Part 4: Intermittent fasting – what are the alternatives?

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As mentioned in the last article, 16:8 isn’t for everyone. That’s why it’s time to explore other options. Remember, fasting isn’t something our bodies developed around a particular daily clock, so it can come in many forms.

5:2 – If you can’t do ‘no food’, but are ok with nibbles

The numbers now refer to days, not hours. Five days a week you eat as per usual with two days in your week (not back to back) only eating 500-800 calories.

It’s an interesting variant, but focuses much more on achieving a calorie restriction for weight loss than many of the other more appealing benefits discussed in the article Intermittent Fasting II – Healthy Reasons To Do It.

You can eat a few very small meals throughout your two fasted days, so the benefits stemming from your digestive system completely shutting down are thrown out of the window.

If you keep your low calorie day foods to being fat and fibre based, you can also use it to reap the health benefits of improved insulin sensitivity.

The main issue people have is they don’t plan out their calories and end up either eating miserable foods or over-consuming. If you plan the meals though, it can be a useful rule to follow and one that celebrities have touted.

24:7 – For the random and busy, or the bulkers

Once every seven days, and for 24hrs. Some prefer Monday. First day of the week, no need to waste three hours of the day on making and eating food (you’ll be surprised how many hours it takes if you tally it up).

It’s also a great way to reset the gut after the weekend – especially if it included a fair bit of booze.

You feel the brain effects of the fast about 20 hours in, usually in the afternoon; which is primetime.

The only thing about doing 24-hour fast this way is that, having tested it, there’s no real point in eating dinner on Monday.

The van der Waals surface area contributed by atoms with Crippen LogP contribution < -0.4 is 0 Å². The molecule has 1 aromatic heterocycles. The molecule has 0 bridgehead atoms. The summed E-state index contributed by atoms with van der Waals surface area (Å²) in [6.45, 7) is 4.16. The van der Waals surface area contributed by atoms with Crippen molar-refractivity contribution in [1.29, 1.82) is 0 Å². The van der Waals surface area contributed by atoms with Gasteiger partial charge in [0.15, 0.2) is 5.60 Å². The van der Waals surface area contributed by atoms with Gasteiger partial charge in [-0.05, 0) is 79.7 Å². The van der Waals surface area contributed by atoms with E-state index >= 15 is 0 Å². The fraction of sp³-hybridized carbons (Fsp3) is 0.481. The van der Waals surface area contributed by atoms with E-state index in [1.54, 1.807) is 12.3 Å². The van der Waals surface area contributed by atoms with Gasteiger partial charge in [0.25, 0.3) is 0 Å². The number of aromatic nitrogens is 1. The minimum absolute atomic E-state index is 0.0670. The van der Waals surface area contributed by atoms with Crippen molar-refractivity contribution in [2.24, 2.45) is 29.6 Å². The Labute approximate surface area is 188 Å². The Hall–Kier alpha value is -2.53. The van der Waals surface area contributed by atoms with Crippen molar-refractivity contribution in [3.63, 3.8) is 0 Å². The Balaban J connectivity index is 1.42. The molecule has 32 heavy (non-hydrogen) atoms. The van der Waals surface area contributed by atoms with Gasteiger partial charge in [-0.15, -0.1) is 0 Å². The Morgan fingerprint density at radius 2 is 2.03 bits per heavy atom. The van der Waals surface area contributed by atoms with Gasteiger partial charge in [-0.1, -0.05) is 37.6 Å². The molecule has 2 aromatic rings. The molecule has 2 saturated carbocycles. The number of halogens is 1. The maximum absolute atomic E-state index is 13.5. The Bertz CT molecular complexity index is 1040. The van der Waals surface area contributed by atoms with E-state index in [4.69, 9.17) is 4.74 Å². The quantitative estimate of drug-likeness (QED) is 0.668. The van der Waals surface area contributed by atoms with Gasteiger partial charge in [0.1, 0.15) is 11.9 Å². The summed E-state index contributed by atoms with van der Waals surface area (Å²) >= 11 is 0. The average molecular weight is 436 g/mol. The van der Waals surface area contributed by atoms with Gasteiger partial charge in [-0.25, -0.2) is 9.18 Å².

If you drink a lot of water, go to bed, and eat when you wake up on Tuesday morning, you’ve completed a 30-36 hour fast (depending on what time you stopped eating on Sunday).

Sleeping is the best way to get through the tough hours of a fast and this is a prime example.

To ease into it from a 16 to 18-hour fast, start eating dinner the night before earlier and earlier and… hey presto! You’ve taught yourself to go 24 hours without eating.

From here on the process of extending any further than that is up to what works for you and your life or tummy.

Instead, every two weeks you could be keen on attempting to hit the same calorie deficit by doing 48 hours or you could build even further to…

7:2 – If you’re healthy, carrying extra fat and don’t train very hard

Popular amongst those that aren’t obsessively active (or you’ll run out of steam) and have a fair bit of extra body fat to burn through. Or, those who are generally bad at sticking to 16:8 fasting.

Presenting, the 72-hour fast.

Again, it’s not recommend that you start with this. Nor should you do it weekly, but it can be an equally effective “reset” every month or two.

If you’ve already got a decent diet and have managed 24- and 48-hour fasts well, but are shifting a history of being overweight then you can consider this.

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